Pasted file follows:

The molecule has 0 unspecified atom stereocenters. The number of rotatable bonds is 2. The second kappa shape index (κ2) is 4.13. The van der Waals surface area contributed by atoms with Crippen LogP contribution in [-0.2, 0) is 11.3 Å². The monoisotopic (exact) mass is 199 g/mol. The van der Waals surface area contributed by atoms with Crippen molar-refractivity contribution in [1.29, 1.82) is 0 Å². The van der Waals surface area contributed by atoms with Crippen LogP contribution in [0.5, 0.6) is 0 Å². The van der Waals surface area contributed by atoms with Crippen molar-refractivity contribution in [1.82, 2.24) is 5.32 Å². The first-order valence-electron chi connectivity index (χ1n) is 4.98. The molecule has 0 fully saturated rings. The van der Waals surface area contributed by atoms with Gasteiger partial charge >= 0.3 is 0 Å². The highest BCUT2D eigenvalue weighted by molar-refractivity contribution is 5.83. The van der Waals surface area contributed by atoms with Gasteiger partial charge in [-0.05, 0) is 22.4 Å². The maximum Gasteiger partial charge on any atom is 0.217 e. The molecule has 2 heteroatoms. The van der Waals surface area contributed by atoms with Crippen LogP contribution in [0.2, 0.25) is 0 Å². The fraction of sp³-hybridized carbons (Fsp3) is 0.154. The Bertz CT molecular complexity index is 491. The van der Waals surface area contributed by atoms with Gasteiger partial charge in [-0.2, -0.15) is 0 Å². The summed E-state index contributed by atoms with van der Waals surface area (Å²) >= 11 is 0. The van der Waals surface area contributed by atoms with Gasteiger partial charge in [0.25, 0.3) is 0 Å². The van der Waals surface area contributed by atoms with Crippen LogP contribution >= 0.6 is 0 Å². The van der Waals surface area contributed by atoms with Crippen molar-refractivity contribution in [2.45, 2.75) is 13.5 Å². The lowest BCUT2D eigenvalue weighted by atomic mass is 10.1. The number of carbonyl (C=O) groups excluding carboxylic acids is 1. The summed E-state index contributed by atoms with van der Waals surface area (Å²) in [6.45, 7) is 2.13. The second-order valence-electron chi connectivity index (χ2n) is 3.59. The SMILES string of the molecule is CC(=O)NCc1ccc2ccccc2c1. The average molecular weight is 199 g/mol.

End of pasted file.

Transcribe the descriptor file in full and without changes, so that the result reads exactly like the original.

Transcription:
The molecule has 0 unspecified atom stereocenters. The number of rotatable bonds is 2. The second kappa shape index (κ2) is 4.13. The van der Waals surface area contributed by atoms with Crippen LogP contribution in [-0.2, 0) is 11.3 Å². The monoisotopic (exact) mass is 199 g/mol. The van der Waals surface area contributed by atoms with Crippen molar-refractivity contribution in [1.29, 1.82) is 0 Å². The van der Waals surface area contributed by atoms with Crippen LogP contribution in [0.5, 0.6) is 0 Å². The van der Waals surface area contributed by atoms with Crippen molar-refractivity contribution in [1.82, 2.24) is 5.32 Å². The first-order valence-electron chi connectivity index (χ1n) is 4.98. The molecule has 0 fully saturated rings. The van der Waals surface area contributed by atoms with Gasteiger partial charge >= 0.3 is 0 Å². The highest BCUT2D eigenvalue weighted by molar-refractivity contribution is 5.83. The van der Waals surface area contributed by atoms with Gasteiger partial charge in [-0.05, 0) is 22.4 Å². The maximum Gasteiger partial charge on any atom is 0.217 e. The molecule has 2 heteroatoms. The van der Waals surface area contributed by atoms with Crippen LogP contribution in [0.2, 0.25) is 0 Å². The fraction of sp³-hybridized carbons (Fsp3) is 0.154. The Bertz CT molecular complexity index is 491. The van der Waals surface area contributed by atoms with Gasteiger partial charge in [-0.2, -0.15) is 0 Å². The summed E-state index contributed by atoms with van der Waals surface area (Å²) >= 11 is 0. The van der Waals surface area contributed by atoms with Gasteiger partial charge in [0.25, 0.3) is 0 Å². The van der Waals surface area contributed by atoms with Crippen LogP contribution >= 0.6 is 0 Å². The van der Waals surface area contributed by atoms with Crippen molar-refractivity contribution in [2.45, 2.75) is 13.5 Å². The lowest BCUT2D eigenvalue weighted by atomic mass is 10.1. The number of carbonyl (C=O) groups excluding carboxylic acids is 1. The summed E-state index contributed by atoms with van der Waals surface area (Å²) in [6.45, 7) is 2.13. The second-order valence-electron chi connectivity index (χ2n) is 3.59. The SMILES string of the molecule is CC(=O)NCc1ccc2ccccc2c1. The average molecular weight is 199 g/mol.